Episode 3: Third-party Risk Management – Beyond the Questionnaire

Third-party Risk Management – Beyond the Questionnaire


Can a third-party risk management assessment questionnaire be the catalyst for true change to the entire vendor cybersecurity ecosystem? Cybersecurity Where You Are podcast host Sean Atkinson welcomes guest Ryan Spelman, former CIS employee, and now Managing Director at Duff & Phelps on their CYBERCLARITY360 team. Together, Sean and Ryan discuss tactics companies can use to better understand their cyber-risk posture and how stronger relationships between companies and their third parties impact the industry as a whole.

Better use of the third-party risk assessment questionnaire

The go-to “third-party risk assessment questionnaire” being used as a one-and-done exercise is an all too common practice. While completing these questionnaires meets certain regulatory requirements, truly managing risk is about acting on the data collected – not just collecting it.

There is a misconception that the questionnaire is for general information collection and that the same questions can apply to all vendors. Some questions, such as those about overseas relations or services, may be applicable to all vendors. But to more accurately assess a third party’s risk it is important to customize the questions to match the vendor’s use case and scope. To help draft these kinds of inquiries, a company can start by asking:

  • Is the vendor in scope for what you are planning?
  • Is the assessment asking the right questions to align with the plan?
  • Is the questionnaire customized around the vendor’s use case for the relationship?
  • What data is being shared?
  • How is the vendor being categorized?

Once the questionnaire is crafted, completed, and returned, a plan should also be in place for how to address the issues that arise from the submitted answers.

Beyond the questionnaire – communication is key

The issue of third-party management rests in the hands of both the company and the vendor. Clear, accurate, and truthful communication between both parties makes both entities ultimately stronger.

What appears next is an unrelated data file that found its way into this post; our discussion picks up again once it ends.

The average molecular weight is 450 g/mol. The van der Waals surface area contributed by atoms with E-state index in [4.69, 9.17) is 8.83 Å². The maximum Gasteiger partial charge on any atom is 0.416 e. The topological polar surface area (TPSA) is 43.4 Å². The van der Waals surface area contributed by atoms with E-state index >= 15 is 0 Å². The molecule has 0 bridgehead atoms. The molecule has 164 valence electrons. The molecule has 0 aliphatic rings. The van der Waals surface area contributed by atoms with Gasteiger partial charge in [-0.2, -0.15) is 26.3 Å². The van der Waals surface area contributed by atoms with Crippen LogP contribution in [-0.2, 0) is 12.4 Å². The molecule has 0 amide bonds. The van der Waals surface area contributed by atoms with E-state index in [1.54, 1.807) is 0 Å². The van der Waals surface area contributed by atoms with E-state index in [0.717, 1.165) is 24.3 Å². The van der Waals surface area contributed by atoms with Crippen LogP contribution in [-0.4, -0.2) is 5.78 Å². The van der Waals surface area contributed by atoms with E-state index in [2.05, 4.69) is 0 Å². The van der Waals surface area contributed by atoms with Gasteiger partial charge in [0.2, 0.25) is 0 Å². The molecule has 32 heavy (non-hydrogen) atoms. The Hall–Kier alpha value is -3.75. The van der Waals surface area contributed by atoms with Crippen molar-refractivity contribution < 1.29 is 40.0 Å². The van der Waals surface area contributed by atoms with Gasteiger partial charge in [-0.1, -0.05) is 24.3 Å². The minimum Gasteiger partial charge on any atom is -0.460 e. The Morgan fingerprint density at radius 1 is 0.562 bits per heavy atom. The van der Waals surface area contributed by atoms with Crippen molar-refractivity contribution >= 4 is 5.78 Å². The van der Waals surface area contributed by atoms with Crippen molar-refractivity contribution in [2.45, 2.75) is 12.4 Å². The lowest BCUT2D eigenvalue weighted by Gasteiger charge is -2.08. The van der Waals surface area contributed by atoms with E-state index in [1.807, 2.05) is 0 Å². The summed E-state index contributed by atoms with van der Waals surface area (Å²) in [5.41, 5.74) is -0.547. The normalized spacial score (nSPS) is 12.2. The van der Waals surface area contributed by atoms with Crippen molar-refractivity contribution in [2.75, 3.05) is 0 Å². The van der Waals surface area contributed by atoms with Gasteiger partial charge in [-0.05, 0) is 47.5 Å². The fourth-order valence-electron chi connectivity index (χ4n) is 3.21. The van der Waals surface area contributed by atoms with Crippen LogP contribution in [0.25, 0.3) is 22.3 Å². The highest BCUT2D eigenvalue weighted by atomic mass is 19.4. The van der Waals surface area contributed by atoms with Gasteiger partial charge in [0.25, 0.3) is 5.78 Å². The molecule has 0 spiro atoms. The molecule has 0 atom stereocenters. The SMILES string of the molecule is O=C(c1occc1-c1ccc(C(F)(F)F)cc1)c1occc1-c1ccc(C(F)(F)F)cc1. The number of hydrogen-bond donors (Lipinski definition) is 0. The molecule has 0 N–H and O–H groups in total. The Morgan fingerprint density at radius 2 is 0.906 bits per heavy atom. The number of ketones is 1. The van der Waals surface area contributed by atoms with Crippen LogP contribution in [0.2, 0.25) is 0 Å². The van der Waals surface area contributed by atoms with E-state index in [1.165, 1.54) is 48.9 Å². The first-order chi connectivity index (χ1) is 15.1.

For example, a reasonable approach may be sufficient for smaller vendors with fewer resources. An explanation of their approach to issues that may arise and any measures they have in place to counteract them can be a sufficient amount of information to pass that part of the assessment.

Good communication should not only be part of the initial assessment, but should occur throughout the client-vendor relationship.

Building a stronger security ecosystem

The federal government helps create regulatory drivers, like national cybersecurity standards, as a foundation for companies to work from. And guidance like the CIS Controls provides a prioritize and prescriptive way to meet those standards. An organization can start their third-party risk management plan by adhering to those first. Compliance to these regulations is the first thing auditors would look for if there was an issue.

With the unavoidable shift to a more digital environment, a company may never meet a vendor in person or have the opportunity to review their security measures on premises. With that in mind, companies should take their plan one step further than meeting federal regulations and build a strong communicative relationship with their third-party vendors. Alignment on terms, scope, and expectations should be set from the beginning so everyone has the same approach to move forward together. When both parties develop their risk management plan together, they will each in turn make their individual posture more secure.

This is an “area where the common good can happen,” says Ryan. If a company can make the third party’s security posture better, then everyone else who uses this third party is made better. It ultimately makes a measurable difference in the entire vendor ecosystem.

The Atkinson 9

In the vein of another famous interviewer, Sean asked Ryan his “Atkinson 9,” a quick Q&A about security:

  1. What is your favorite CIS Control?
    Ryan: Control 5
  2. What is your least favorite part of your profession?
    Ryan: The sense of unease of 90% prediction when everything is 100% unclear.
  3. Why do you like the cybersecurity industry?
    Ryan: It is a multilayered and evolving problem.
  4. Why don’t you like cybersecurity?
    Ryan: (laugh) Same answer as above.
  5. What source of data log do you love?
    Ryan: Cyber risk rating tools.
  6. Biggest waste of time in cybersecurity?
    Ryan: Trying to get 0% click rate on phishing testing.
  7. What profession other than your own would you like to attempt?
    Ryan: Writing a novel.
  8. What profession would you avoid?
    Ryan: Mathematician.
  9. At the end of your career, how would you like to be remembered?
    Ryan: That I helped a lot of people.

If only third-party risk management questionnaires were this simple!

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